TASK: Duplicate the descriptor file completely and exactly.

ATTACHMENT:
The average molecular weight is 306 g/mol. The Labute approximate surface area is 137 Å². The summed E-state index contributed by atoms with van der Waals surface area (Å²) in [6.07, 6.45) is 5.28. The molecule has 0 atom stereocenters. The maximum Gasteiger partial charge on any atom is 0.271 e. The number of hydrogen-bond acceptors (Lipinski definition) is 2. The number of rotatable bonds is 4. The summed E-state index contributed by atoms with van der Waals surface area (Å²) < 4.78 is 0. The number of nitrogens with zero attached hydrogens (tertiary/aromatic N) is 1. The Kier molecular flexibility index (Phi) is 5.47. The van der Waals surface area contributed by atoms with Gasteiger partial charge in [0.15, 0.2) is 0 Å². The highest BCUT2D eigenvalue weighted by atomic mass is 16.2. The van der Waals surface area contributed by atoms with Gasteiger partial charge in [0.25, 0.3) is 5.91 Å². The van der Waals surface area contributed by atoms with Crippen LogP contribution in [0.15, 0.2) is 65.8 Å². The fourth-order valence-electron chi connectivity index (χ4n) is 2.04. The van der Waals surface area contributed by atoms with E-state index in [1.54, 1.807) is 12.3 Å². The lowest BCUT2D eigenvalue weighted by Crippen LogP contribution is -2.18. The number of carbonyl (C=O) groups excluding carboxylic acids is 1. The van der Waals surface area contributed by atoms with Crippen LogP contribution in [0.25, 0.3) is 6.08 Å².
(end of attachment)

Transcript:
The average molecular weight is 306 g/mol. The Labute approximate surface area is 137 Å². The summed E-state index contributed by atoms with van der Waals surface area (Å²) in [6.07, 6.45) is 5.28. The molecule has 0 atom stereocenters. The maximum Gasteiger partial charge on any atom is 0.271 e. The number of hydrogen-bond acceptors (Lipinski definition) is 2. The number of rotatable bonds is 4. The summed E-state index contributed by atoms with van der Waals surface area (Å²) < 4.78 is 0. The number of nitrogens with zero attached hydrogens (tertiary/aromatic N) is 1. The Kier molecular flexibility index (Phi) is 5.47. The van der Waals surface area contributed by atoms with Gasteiger partial charge in [0.15, 0.2) is 0 Å². The highest BCUT2D eigenvalue weighted by atomic mass is 16.2. The van der Waals surface area contributed by atoms with Gasteiger partial charge in [0.25, 0.3) is 5.91 Å². The van der Waals surface area contributed by atoms with Crippen LogP contribution in [0.15, 0.2) is 65.8 Å². The fourth-order valence-electron chi connectivity index (χ4n) is 2.04. The van der Waals surface area contributed by atoms with E-state index in [1.54, 1.807) is 12.3 Å². The lowest BCUT2D eigenvalue weighted by Crippen LogP contribution is -2.18. The number of carbonyl (C=O) groups excluding carboxylic acids is 1. The van der Waals surface area contributed by atoms with Crippen LogP contribution in [0.25, 0.3) is 6.08 Å².